Nothing is official, but the rumor mill is spinning regarding a Cincinnati Bengals’ future without Chad Johnson.
The oft-headlined receiver has spent his entire career with the orange-clad team, and speculation is running rampant that the Bengals could look to part with the charismatic receiver.
After an injury-shortened season in 2008—and a media frenzy surrounding his surname change—it is assumed that Johnson (or Ocho Cinco) could be had by a team seeking the services of a proven, primary receiver.
This is exactly where the Jets factor into the equation. If Johnson is made available by the Bengals, they definitely won’t be the only team vying for his services.
But it’s an opportunity they simple cannot ignore. With Randy Moss reigning as the top WR in the division and Terrell Owens now claiming residence in Buffalo, the Jets could use a five-time Pro Bowler to make the passing game more threatening—no matter who the quarterback is.
When Laveranues Coles was released (and subsequently signing by the Bengals), sixth-year receiver Jerricho Cotchery received his long overdue promotion to become the Jets No. 1 target.
But the significant lack of depth behind Cotchery makes the situation an unfavorable one for whomever is eventually named as the starting quarterback.
Despite the upcoming NFL Draft, acquiring Johnson would be the safest and smartest move for the organization.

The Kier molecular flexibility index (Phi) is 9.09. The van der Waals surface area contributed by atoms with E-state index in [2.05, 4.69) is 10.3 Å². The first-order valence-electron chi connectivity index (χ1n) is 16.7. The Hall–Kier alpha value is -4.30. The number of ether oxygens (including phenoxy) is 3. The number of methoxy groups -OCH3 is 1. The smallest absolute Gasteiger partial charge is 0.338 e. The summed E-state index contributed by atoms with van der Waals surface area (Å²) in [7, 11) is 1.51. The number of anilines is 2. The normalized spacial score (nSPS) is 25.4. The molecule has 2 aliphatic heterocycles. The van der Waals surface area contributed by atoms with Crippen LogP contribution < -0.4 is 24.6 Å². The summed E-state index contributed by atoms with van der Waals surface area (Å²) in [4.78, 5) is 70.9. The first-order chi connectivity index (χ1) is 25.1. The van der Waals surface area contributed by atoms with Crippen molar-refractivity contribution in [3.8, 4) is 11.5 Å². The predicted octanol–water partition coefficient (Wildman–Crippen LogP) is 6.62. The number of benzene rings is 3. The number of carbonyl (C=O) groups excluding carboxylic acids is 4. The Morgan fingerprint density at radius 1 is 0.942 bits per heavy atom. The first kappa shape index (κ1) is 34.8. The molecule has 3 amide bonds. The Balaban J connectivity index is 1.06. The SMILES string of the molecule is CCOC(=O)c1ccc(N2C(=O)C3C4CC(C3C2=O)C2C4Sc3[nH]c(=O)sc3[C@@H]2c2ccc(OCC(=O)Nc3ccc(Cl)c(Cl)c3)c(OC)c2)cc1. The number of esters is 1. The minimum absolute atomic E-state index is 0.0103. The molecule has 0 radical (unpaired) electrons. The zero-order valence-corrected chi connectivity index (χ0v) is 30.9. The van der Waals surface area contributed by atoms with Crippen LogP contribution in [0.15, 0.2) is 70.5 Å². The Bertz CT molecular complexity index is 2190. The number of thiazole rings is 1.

With the 17th pick, the Jets are expected to be heavily involved in the wide receiver market. But they may be too far away to choose either of the highest-rated prospects in Michael Crabtree and Jeremy Maclin.
There’s no telling how significant the drop-off in talent is going to be after Crabtree and Maclin come off the board, but the common belief amongst analysts is that collegiate receivers take at least three seasons to fully acclimate to the pace of the NFL.
Not everyone is Calvin Johnson.
The Jets already have some intriguing youth who can develop into quality receivers, but pairing up too much inexperience without adequate veteran support is a recipe for disaster.
David Clowney has been a darling of fans since his explosive performances in the 2008 preseason, and Chansi Stuckey has shown great hands and clutch ability in high-pressure situations.
But how many times can the Jets afford to roll the dice on offense?
The front office did the right thing when they declined to piece together a devastating compensation package for Jay Cutler.
Going into 2009 with faith in the men on the roster is the right decision, but it’s going to be necessary to find appropriate talent who can bring them along smoothly.
At 31 years old, it may be unreasonable to expect Chad Johnson to remain a 1,300-yard receiver. But with New York, he’ll find himself in a familiar offensive situation.
There’s no Carson Palmer, but Cotchery’s ability as a possession receiver can rival the performances of Johnson’s former teammate, T.J. Houshmandzadeh.
In fact, an argument can be made in favor of Cotchery as a better possession receiver than Houshmandzadeh. Cotchery has averaged 12.5 yards per reception over his career, whereas Houshmandzadeh lingers around the 11.4-yard mark.
Johnson would be more than a stop-gap receiver, and—if healthy—will prove to be a substantial upgrade over Coles.
Coles was the Jets last 1,200-yard receiver, in 2002. In a 16-game season, Chad Johnson has only had less than 1,200 yards once.
The logic behind bringing Chad to New York almost makes too much sense.
His abilities will help the Jets keep stride with the competition while the team’s youth adjusts to the complexities of the professional game.